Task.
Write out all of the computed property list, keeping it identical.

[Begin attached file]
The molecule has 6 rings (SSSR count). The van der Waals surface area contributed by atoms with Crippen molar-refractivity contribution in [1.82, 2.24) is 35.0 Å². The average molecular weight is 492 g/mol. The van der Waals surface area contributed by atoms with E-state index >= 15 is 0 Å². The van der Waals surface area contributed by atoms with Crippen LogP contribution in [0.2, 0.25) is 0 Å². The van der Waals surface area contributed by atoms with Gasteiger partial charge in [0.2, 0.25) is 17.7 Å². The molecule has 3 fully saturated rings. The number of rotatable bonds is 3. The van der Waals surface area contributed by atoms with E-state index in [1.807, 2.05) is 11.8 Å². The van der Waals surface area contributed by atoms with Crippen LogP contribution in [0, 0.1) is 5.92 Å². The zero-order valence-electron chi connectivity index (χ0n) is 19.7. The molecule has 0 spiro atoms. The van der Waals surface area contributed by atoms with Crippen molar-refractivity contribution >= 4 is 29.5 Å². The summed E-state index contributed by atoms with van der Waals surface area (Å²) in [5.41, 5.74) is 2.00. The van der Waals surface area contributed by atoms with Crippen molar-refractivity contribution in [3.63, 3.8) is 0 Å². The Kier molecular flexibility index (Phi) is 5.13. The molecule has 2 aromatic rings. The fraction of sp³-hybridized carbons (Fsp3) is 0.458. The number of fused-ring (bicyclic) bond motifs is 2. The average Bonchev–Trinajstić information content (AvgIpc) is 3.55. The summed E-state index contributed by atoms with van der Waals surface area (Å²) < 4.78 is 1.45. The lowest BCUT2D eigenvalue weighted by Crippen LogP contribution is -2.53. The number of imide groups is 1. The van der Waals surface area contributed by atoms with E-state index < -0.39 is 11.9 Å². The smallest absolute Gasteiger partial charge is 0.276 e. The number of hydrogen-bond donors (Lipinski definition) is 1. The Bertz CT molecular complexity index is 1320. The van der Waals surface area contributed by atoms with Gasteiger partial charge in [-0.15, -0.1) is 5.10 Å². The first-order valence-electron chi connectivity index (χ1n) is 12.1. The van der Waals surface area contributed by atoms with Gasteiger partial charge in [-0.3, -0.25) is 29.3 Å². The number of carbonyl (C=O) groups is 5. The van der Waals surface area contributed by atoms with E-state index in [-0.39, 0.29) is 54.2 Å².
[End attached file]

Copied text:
The molecule has 6 rings (SSSR count). The van der Waals surface area contributed by atoms with Crippen molar-refractivity contribution in [1.82, 2.24) is 35.0 Å². The average molecular weight is 492 g/mol. The van der Waals surface area contributed by atoms with E-state index >= 15 is 0 Å². The van der Waals surface area contributed by atoms with Crippen LogP contribution in [0.2, 0.25) is 0 Å². The van der Waals surface area contributed by atoms with Gasteiger partial charge in [0.2, 0.25) is 17.7 Å². The molecule has 3 fully saturated rings. The number of rotatable bonds is 3. The van der Waals surface area contributed by atoms with E-state index in [1.807, 2.05) is 11.8 Å². The van der Waals surface area contributed by atoms with Crippen LogP contribution in [0, 0.1) is 5.92 Å². The zero-order valence-electron chi connectivity index (χ0n) is 19.7. The molecule has 0 spiro atoms. The van der Waals surface area contributed by atoms with Crippen molar-refractivity contribution >= 4 is 29.5 Å². The summed E-state index contributed by atoms with van der Waals surface area (Å²) in [5.41, 5.74) is 2.00. The van der Waals surface area contributed by atoms with Crippen molar-refractivity contribution in [3.63, 3.8) is 0 Å². The Kier molecular flexibility index (Phi) is 5.13. The molecule has 2 aromatic rings. The fraction of sp³-hybridized carbons (Fsp3) is 0.458. The number of fused-ring (bicyclic) bond motifs is 2. The average Bonchev–Trinajstić information content (AvgIpc) is 3.55. The summed E-state index contributed by atoms with van der Waals surface area (Å²) < 4.78 is 1.45. The lowest BCUT2D eigenvalue weighted by Crippen LogP contribution is -2.53. The number of imide groups is 1. The van der Waals surface area contributed by atoms with E-state index < -0.39 is 11.9 Å². The smallest absolute Gasteiger partial charge is 0.276 e. The number of hydrogen-bond donors (Lipinski definition) is 1. The Bertz CT molecular complexity index is 1320. The van der Waals surface area contributed by atoms with Gasteiger partial charge in [-0.15, -0.1) is 5.10 Å². The first-order valence-electron chi connectivity index (χ1n) is 12.1. The van der Waals surface area contributed by atoms with Gasteiger partial charge in [-0.3, -0.25) is 29.3 Å². The number of carbonyl (C=O) groups is 5. The van der Waals surface area contributed by atoms with E-state index in [-0.39, 0.29) is 54.2 Å².